Just how free is freedom camping?
After four weeks on the road from Cape Reinga to Bluff, the one rule Tasha Black learnt about freedom camping in New Zealand is, well, there is no one rule
Finding a nice spot to park up in a self-contained camper van is a confusing battle. In the East Cape you can freedom camp, but only in summer and only if you have a permit. In the Far North you can’t. In the Clutha District you can. In Kaitaia you can park at the RSA.
‘‘Assume nothing, always ask a local,’’ is the freedom camping motto sung by the tourism industry.
The question is, do locals really know the rules? Even some information centre staff I spoke to had no idea of freedom camping rules and tried to bluff it.
Some said it was not encour- aged, but refused to say if it was illegal. Others suggested I nip down to the beach after dark and park up.
Freedom campers have a dirty name. Not only do they drive on the wrong side of the road, they leave rubbish in parks and poo in front gardens.
Well, actually, that’s just what I’ve heard. I can’t say I saw anything like it.
Horror stories about freedom campers sparked local and central government into hasty action.
Despite decades of freedom camping in New Zealand something had to be done before hordes of tourists came for the Rugby World Cup.
I paid $100 a day for my camper van, and didn’t fancy paying an additional $20 a night per person for holiday park amenities, such as a kitchen, that my camper van already had.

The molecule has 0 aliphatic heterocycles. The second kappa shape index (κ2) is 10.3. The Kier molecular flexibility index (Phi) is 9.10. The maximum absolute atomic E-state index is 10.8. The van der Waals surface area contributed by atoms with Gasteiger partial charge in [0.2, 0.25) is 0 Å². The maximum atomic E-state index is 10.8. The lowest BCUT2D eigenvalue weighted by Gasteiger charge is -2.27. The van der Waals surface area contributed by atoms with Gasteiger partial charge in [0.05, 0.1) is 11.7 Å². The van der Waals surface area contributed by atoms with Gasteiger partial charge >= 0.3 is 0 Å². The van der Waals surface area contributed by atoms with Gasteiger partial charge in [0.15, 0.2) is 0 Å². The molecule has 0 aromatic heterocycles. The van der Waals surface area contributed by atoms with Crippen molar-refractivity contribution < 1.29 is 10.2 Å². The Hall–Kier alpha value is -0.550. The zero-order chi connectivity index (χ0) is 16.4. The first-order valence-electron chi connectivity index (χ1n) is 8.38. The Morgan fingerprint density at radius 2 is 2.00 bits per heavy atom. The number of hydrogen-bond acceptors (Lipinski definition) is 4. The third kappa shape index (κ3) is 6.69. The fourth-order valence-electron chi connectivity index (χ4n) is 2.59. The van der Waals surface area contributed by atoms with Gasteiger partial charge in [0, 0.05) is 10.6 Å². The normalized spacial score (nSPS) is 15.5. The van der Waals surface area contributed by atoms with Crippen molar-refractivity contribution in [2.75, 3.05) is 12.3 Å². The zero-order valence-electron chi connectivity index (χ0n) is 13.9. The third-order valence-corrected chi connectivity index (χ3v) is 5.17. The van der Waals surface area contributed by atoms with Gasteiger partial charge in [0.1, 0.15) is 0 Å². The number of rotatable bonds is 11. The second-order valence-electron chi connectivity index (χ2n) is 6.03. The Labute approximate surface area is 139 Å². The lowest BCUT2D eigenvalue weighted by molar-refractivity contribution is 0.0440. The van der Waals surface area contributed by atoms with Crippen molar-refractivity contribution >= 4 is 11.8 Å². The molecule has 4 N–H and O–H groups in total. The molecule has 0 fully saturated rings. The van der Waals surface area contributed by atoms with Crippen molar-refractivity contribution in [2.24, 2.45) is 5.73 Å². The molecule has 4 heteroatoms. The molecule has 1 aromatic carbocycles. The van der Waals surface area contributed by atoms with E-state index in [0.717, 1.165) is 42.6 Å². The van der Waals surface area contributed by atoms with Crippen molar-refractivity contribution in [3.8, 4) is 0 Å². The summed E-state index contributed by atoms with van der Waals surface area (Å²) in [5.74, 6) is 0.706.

A couple travelling – especially in the peak season when campers can cost more than $200 a day to hire – would be better off renting a car and staying in hotels.
The real grind, however, is being squeezed in between dozens of other vans, next to children’s playgrounds, games rooms, concrete pathways, lamp lights, swimming pools, and the spas many holiday parks now have.
Our needs are simple: flat ground and a nice view. Department of Conservation camp grounds are great, but they are often a long drive away on gravel roads and many camper van companies don’t insure for gravel related accidents.
Freedom campers may sound like a bunch of free-loaders, but according to the New Zealand Motor Caravan Association the rental industry is worth more than $ 500 million to New Zealand’s economy.
That’s a lot of money to be lost if New Zealand, which has already attracted bad press for ripping off Rugby World Cup tourists, doesn’t appreciate those pesky camper vans. I loved my road-trip, but I wouldn’t do it again.
Freedom: Flat ground and a nice view is all that is needed.